BI offers many opportunities for future research and applications, in my opinion more, than any other flow analysis technique.
And now when the technical issues have been resolved, and the versatility of BI documented by work from other laboratories, the time is ripe to move along this path.
Since BI relies on flow programming it will further benefit from development of novel pumps, since widening the range of flow rates will also enhance BI capabilities, because very high flow rates are needed for bead transport and very low flow rates will enhance efficiency of the capture of target analytes on the stationary phase.
Without doubt integration of separation with detection, with the aim to eliminate matrix and to quantify target analytes within LOV module, will become a widely used tool for trace analysis of elements and compounds.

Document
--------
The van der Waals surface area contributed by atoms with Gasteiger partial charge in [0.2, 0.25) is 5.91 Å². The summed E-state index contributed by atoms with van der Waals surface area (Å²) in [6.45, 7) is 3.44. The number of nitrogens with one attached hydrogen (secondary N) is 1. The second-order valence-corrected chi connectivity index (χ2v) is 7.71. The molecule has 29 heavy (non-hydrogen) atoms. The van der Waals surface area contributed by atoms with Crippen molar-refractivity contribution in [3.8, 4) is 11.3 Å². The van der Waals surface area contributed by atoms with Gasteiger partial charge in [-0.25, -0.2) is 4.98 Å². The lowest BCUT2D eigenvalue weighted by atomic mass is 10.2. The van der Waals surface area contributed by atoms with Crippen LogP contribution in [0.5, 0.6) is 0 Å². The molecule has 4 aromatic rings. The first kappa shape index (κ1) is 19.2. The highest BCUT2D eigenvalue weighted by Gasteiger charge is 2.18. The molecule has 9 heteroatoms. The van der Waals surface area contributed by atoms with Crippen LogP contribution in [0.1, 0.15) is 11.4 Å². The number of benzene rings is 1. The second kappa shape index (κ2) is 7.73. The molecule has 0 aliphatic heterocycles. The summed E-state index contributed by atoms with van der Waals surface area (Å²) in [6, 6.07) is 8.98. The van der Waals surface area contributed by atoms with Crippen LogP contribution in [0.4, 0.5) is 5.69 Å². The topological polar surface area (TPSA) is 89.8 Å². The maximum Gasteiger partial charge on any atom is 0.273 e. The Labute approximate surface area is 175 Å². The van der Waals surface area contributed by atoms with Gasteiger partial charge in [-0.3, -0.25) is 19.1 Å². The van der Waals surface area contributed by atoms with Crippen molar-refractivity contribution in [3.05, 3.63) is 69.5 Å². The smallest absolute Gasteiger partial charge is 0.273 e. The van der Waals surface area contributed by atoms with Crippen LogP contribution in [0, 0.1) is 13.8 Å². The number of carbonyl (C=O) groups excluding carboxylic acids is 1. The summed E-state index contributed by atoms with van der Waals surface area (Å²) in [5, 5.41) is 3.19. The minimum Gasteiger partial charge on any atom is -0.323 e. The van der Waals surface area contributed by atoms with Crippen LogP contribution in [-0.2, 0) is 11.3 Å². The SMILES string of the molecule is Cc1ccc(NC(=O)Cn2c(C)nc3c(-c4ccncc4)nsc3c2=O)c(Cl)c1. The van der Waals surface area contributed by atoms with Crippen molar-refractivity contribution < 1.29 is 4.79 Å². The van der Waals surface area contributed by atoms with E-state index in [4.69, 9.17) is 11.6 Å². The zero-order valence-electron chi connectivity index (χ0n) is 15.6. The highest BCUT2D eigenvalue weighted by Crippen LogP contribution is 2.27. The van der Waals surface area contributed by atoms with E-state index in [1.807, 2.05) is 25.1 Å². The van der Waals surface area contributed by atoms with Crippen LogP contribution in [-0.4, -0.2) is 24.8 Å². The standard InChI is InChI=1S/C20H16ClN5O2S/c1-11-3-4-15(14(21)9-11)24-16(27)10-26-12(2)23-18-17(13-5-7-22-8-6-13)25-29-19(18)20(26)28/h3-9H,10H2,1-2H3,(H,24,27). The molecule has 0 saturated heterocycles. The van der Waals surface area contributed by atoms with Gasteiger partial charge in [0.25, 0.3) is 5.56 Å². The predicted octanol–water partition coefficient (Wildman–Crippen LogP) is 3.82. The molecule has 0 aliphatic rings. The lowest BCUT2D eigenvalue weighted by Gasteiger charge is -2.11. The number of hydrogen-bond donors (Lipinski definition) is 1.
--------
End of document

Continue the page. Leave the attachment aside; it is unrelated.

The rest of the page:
Enrichment of trace analyses from sea water trough selective capture on beads and subsequent detection by fluorescence or by chemiluminescence emerges as a powerful tool for research in chemical oceanography, where measurement of traces of analytes in sea water is of importance, as emphasized in the report of the recent COCA workshop. http://www.soest.hawaii.edu/oceanography/faculty/chrism/COCA/Home.html
Automated microfluidic manipulation of beads with surface bound ligands, is now a proven concept ready for design of a robust system that will serve as a front end for ICP-MS. In this way trace element and isotope analysis will be performed efficiently and reliably on complex matrices, such as sea water or soil extracts. For radionuclides Bead Injection offers microminiaturization and automation of separation schemes, that have previously been carried by solvent extraction.